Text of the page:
Why Are My Shrimp Dying? (A Guide to Prevent Shrimp Death)
Written by: Gracie Mandel
So you just set up a brand-new planted tank and bought ten (or twenty) freshwater dwarf shrimp. You put them in their new home, and over the next few days or weeks, you start seeing them perish...one by one. What the heck happened?
We often talk about how hardy shrimp are, which is definitely true. However, they are more delicate than most of our aquatic fish friends.
There are many reasons shrimp perish. Some are glaringly-obvious mistakes that you realize on your own, but there are also situations that even the most experienced shrimp keepers wouldn’t think of.
Are you ready to call it quits on keeping these beautifully colorful critters? Wait! Make sure you read the following before you give up. You can always make it right. I will explain the possible reasons why shrimp can die, and how you can remedy them.
This article will include possibilities such as:
- Your Tank
- Un-Cycled/Immature tanks
- Molting Issues
LET’S TALK ABOUT YOUR TANK
Go back to the very beginning. Where did you purchase your tank? Is it second-hand, from a friend, or new?
Second-hand tanks: If you bought your tank off of an online marketplace, local selling forum, or even from a friend who kept it as a fish tank; here's something to consider:
First off, check if the silicone is a different color than it should be. If it looks dyed or tinted, it is possible the silicone may have absorbed a medication or chemical. Sometimes, certain medications that are safe for some aquatic species, are not safe for shrimp and inverts (especially those containing copper). If these were used in the tank previously, they may leach into your new water.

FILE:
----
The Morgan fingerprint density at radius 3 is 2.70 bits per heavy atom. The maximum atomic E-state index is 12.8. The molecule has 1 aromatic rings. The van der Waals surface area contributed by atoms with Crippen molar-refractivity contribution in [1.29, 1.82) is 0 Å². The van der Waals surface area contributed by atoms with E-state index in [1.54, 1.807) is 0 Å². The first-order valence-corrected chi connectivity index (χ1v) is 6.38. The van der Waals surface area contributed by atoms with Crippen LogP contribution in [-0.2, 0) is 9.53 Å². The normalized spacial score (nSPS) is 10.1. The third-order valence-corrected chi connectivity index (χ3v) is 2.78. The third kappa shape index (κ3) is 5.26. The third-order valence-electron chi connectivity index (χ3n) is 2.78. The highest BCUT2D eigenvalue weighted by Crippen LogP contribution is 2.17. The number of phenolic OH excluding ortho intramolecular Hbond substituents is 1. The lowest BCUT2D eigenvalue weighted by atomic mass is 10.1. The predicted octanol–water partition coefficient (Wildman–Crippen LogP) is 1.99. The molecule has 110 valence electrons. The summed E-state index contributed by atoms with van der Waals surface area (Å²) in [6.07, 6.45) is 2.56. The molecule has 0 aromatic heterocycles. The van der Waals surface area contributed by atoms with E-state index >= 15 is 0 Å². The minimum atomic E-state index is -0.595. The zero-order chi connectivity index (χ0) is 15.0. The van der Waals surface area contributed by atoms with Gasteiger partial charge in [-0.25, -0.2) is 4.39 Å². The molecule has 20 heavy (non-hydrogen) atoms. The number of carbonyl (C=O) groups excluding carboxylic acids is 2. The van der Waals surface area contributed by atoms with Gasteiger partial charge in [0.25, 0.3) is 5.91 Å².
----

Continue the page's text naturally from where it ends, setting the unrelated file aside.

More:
- New AND second-hand tanks: Whether your tank is used or brand new- What did you use to clean your tank? If you used any type of soap or detergent-based cleaner or spray, typically used for dishes or household items, this may be the problem. These can not only soak into the silicone as well, but also immediately foul your water, making it toxic to any aquatic inhabitants.
The safest way to clean a tank is to scrape any residue, and use salt and/or vinegar, rinsed very well. You may also use a bleach solution, as long as you rinse it again, very well with dechlorinated water until there is no trace of bleach left.
WHAT DID YA FILL 'ER UP WITH?
Consider the water source that you used to fill up your tank. Depending on the city you live in, municipal tap water can vary widely.
Many areas treat their water with chlorine, and sometimes chloramine, which is important to disinfect for human consumption, but is not safe for shrimp. Chlorine can usually be “gassed off” by letting it aerate for 24 hours. But chloramine (the combination of chlorine and ammonia) must be removed by using a dechlorinator that specifically states it can remove both of these toxic compounds. Well water can also contain heavy metals (iron, copper, bacteria, pesticides).
To find out if there are harmful compounds in your water you may use a testing kit, or you can contact your local supplier or the EPA’s Website.
If all of this seems a hassle or you just want to be extra-careful; your safest bet is to use a Reverse-Osmosis Filter. This unit must be installed, but will remove all possible impurities (many local fish stores also sell pre-filtered RO Water).
This is obvious to long-time fish/shrimp keepers, but it is especially important for shrimp. Obviously you must make sure your planted tank is fully-cycled, but even once it is, don’t rush into buying shrimp! Biofilm is an important food and nutrient source for shrimp, and needs some time to build up. Shrimp appreciate a well-established tank, with algae and biofilm to munch on. You should add bacteria supplements to help this process along.
- You can check out SL-Aqua's Shrimp Food to help create a nice environment for your shrimp- CLICK HERE
- To learn more about How to Cycle a Planted Aquarium- CLICK HERE.
Where you buy your freshwater shrimp is going to be a big determinant in their survival. Imported shrimp are going to have a harder time adapting than locally bred shrimp. Many shrimp are sourced overseas- be careful of this. When this happens, they are usually coming from a wild or farmed habitat. They are used to these water parameters and conditions. Then, they are caught, bagged, shipped very far, spend many days/weeks in bags, and then finally arrive at your home or store. By the time they arrive in the United States, they are much more likely to be stressed or sick, which often leads to their demise.
Imported shrimp are more likely to come with or develop usually-rare diseases, like parasites or fungal infections.
Shrimp Infected with Vorticella Parasite